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Treatments > Medications Used In MS

Brand Name Chemical Name

(U.S. and Canada)

Tizanidine hydrochloride (tye-ZAN-i-deen)

Primary Usage in MS

Generic Available
Spasticity Yes

Tizanidine is used in multiple sclerosis to treat the increased muscle tone associated with spasticity. While it does not provide a cure for the problem, it is designed to relieve the spasms, cramping, and tightness of muscles.

Proper Usage
Tizanidine is a short-acting drug for the management of spasticity. Its peak effectiveness occurs one to two hours after dosing, and is finished between three to six hours after dosing. Therefore, your physician will prescribe a dosing schedule that provides maximal relief during activities and periods of time of greatest importance to you.

In order to minimize unwanted side effects with this medication, your physician will start you on a low dose and gradually raise it until a well-tolerated and effective level is reached.

Studies of tizanidine have not been done in pregnant women. Animal studies, using doses significantly higher than those prescribed for humans, have resulted in damage to the offspring. If you are pregnant or planning to become pregnant, discuss this with your physician before starting this medication.

It is not known whether tizanidine passes into the breast milk. Women should not take this medication while nursing unless told to do so by their physician.

Oral contraceptives (birth control pills) may slow the release of tizanidine from the body; women using birth control pills should inform their physician so that the dose level of tizanidine can be reduced accordingly.

This medication may cause blurred vision*, dizziness, or drowsiness in some people.

This drug will add to the effects of alcohol and other central nervous system (CNS) depressants (such as antihistamines, sedatives, tranquilizers, prescription pain medications, seizure medications, other muscle relaxants), possibly causing drowsiness. Be sure that your physician knows if you are taking these or any other medications.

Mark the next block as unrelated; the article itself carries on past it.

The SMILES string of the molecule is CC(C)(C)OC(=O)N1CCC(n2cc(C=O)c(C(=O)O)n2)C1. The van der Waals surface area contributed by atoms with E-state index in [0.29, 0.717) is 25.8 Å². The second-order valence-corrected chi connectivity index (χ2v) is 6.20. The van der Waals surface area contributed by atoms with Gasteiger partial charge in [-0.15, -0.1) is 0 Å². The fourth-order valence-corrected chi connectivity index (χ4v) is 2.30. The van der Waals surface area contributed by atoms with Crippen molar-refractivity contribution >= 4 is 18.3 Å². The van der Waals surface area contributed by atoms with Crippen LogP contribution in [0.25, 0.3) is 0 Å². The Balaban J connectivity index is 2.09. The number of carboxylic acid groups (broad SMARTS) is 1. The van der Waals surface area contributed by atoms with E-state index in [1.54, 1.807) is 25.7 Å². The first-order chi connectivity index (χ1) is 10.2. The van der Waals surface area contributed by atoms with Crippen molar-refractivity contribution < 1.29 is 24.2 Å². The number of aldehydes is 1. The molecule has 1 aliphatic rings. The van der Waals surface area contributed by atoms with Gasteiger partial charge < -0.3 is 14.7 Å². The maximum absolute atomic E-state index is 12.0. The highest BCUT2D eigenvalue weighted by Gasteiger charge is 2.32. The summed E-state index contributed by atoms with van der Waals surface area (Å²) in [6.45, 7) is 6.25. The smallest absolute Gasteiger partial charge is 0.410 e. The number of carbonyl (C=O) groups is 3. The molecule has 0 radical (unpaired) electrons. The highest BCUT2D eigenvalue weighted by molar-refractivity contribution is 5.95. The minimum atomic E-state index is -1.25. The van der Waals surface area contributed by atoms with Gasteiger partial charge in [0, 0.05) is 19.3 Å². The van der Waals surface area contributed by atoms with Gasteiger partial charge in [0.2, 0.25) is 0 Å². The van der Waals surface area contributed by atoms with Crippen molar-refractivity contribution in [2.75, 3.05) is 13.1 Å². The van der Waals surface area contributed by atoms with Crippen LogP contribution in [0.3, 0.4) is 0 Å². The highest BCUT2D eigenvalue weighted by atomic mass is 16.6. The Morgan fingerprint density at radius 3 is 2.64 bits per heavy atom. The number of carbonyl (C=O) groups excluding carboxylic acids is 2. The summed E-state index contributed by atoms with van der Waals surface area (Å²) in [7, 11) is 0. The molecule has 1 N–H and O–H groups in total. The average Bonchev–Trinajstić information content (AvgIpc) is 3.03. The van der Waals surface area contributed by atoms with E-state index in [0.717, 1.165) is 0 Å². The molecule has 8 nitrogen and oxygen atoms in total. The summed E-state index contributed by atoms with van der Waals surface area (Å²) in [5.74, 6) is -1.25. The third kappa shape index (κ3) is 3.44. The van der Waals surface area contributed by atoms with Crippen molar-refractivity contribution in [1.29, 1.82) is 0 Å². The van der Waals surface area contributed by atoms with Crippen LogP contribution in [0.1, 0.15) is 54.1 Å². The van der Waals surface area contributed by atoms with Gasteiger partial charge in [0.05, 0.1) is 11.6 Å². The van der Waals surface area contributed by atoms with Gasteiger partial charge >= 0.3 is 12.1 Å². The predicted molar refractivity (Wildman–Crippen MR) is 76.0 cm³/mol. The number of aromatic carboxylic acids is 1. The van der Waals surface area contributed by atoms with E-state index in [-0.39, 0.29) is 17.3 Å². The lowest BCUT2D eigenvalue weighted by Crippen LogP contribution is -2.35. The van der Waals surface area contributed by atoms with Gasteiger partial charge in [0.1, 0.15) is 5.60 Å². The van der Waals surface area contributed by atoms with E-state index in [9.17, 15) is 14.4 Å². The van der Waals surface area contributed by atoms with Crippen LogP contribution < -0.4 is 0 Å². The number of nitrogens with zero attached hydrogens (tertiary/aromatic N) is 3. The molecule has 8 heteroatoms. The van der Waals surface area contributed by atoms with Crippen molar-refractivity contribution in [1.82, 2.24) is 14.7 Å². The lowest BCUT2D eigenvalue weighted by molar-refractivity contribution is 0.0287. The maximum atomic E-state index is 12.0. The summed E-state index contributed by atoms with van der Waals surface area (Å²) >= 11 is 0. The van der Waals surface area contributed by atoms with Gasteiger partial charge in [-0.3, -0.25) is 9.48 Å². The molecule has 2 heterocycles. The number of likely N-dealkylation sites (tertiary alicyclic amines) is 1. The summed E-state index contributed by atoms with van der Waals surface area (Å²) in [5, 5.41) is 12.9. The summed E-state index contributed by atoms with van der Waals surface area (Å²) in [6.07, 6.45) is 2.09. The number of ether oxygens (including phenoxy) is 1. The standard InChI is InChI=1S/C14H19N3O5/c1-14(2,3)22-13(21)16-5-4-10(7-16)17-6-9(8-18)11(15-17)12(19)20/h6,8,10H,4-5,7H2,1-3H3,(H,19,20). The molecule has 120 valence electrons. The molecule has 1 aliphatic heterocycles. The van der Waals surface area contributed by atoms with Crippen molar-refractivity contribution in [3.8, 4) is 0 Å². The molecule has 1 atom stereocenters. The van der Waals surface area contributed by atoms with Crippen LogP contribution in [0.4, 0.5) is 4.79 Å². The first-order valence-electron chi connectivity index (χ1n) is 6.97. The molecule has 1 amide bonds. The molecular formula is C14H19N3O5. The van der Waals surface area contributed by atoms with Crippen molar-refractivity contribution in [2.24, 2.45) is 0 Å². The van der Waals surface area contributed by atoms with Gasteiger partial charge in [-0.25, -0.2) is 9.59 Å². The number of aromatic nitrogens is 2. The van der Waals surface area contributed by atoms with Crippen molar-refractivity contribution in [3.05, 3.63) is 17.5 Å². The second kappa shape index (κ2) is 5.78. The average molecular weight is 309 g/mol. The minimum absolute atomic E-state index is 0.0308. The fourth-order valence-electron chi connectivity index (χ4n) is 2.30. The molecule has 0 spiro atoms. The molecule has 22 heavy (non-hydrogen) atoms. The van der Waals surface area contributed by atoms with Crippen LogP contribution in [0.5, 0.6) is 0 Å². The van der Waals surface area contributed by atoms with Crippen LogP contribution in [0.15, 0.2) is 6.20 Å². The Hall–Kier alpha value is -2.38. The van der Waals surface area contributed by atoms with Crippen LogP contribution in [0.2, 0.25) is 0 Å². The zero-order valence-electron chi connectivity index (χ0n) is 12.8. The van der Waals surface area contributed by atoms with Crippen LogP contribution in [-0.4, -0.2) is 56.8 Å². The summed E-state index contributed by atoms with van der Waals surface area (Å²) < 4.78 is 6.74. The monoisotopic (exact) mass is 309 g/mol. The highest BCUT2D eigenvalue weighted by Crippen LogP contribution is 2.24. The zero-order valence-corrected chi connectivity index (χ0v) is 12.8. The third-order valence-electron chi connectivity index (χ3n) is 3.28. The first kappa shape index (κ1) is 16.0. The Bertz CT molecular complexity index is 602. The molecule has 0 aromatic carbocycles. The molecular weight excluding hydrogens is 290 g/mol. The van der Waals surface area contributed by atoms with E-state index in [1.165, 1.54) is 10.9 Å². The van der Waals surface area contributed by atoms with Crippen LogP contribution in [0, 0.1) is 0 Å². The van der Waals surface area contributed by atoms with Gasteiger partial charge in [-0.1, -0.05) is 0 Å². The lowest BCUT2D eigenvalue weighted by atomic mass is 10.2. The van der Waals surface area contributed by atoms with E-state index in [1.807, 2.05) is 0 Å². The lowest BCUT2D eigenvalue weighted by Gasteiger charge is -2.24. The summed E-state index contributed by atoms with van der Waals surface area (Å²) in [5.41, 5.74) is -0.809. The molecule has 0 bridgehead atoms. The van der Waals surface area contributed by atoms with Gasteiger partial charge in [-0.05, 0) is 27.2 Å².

Possible Side Effects
Common side effects that may go away as your body adjusts to the medication and do not require medical attention unless they continue for more than two weeks or are bothersome: dryness of mouth; sleepiness or sedation; weakness*, fatigue*, and or tiredness*; dizziness or lightheadedness, especially when getting up from a sitting or lying position; increase in muscle spasms, cramps, or tightness; back pain.

Common side effects that should be reported to the doctor as soon as possible: burning, prickling, or tingling sensation*; diarrhea; fainting; fever; loss of appetite; nausea; nervousness; pain or burning during urination; sores on skin; stomach pain; vomiting; yellow eyes or skin; blurred vision*.

* Since it may be difficult to distinguish between certain common symptoms of MS and some side effects of tizanidine, be sure to consult your health care professional if an abrupt change of this type occurs.

Medication Index

Other Medications Used to Treat Spasticity in MS

Important Notice About Zanaflex Capsules
September 2005

New Capsule Formulation for Tizanidine
January 2005

About Spasticity

Controlling Spasticity in MS
Self-help, treatment goals, therapies, and more.

Reprinted with permission from Rosalind C. Kalb (ed.), Multiple Sclerosis: The Questions You Have—The Answers You Need, 3rd Edition. New York: Demos Medical Publishing, Inc., 2004

Last updated September 21, 2006